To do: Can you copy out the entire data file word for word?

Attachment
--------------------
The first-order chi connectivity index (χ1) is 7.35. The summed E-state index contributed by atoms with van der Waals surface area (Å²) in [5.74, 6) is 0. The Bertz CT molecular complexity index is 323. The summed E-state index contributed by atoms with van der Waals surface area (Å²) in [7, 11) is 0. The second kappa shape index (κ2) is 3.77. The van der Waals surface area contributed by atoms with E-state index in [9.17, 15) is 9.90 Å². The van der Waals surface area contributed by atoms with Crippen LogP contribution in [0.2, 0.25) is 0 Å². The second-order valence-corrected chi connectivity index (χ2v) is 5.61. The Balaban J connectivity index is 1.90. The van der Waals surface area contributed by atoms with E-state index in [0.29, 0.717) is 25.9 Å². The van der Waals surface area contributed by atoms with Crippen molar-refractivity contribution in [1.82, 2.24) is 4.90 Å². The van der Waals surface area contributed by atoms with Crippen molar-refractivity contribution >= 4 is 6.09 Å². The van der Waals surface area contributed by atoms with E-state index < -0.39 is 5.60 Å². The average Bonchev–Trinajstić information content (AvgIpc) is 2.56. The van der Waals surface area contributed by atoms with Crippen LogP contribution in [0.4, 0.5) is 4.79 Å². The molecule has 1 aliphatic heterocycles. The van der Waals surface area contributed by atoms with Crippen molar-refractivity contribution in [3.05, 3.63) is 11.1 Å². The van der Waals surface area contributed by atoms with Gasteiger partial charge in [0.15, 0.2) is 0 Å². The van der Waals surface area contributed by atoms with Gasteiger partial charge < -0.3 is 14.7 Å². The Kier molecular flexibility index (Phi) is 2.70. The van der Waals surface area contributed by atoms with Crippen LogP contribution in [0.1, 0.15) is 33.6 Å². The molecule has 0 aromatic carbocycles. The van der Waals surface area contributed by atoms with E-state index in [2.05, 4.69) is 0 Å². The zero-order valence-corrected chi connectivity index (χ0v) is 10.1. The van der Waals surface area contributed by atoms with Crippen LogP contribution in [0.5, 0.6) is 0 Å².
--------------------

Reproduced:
The first-order chi connectivity index (χ1) is 7.35. The summed E-state index contributed by atoms with van der Waals surface area (Å²) in [5.74, 6) is 0. The Bertz CT molecular complexity index is 323. The summed E-state index contributed by atoms with van der Waals surface area (Å²) in [7, 11) is 0. The second kappa shape index (κ2) is 3.77. The van der Waals surface area contributed by atoms with E-state index in [9.17, 15) is 9.90 Å². The van der Waals surface area contributed by atoms with Crippen LogP contribution in [0.2, 0.25) is 0 Å². The second-order valence-corrected chi connectivity index (χ2v) is 5.61. The Balaban J connectivity index is 1.90. The van der Waals surface area contributed by atoms with E-state index in [0.29, 0.717) is 25.9 Å². The van der Waals surface area contributed by atoms with Crippen molar-refractivity contribution in [1.82, 2.24) is 4.90 Å². The van der Waals surface area contributed by atoms with Crippen molar-refractivity contribution >= 4 is 6.09 Å². The van der Waals surface area contributed by atoms with E-state index < -0.39 is 5.60 Å². The average Bonchev–Trinajstić information content (AvgIpc) is 2.56. The van der Waals surface area contributed by atoms with Crippen LogP contribution in [0.4, 0.5) is 4.79 Å². The molecule has 1 aliphatic heterocycles. The van der Waals surface area contributed by atoms with Crippen molar-refractivity contribution in [3.05, 3.63) is 11.1 Å². The van der Waals surface area contributed by atoms with Gasteiger partial charge in [0.15, 0.2) is 0 Å². The van der Waals surface area contributed by atoms with Gasteiger partial charge < -0.3 is 14.7 Å². The Kier molecular flexibility index (Phi) is 2.70. The van der Waals surface area contributed by atoms with Crippen LogP contribution in [0.1, 0.15) is 33.6 Å². The molecule has 0 aromatic carbocycles. The van der Waals surface area contributed by atoms with E-state index in [2.05, 4.69) is 0 Å². The zero-order valence-corrected chi connectivity index (χ0v) is 10.1. The van der Waals surface area contributed by atoms with Crippen LogP contribution in [0.5, 0.6) is 0 Å².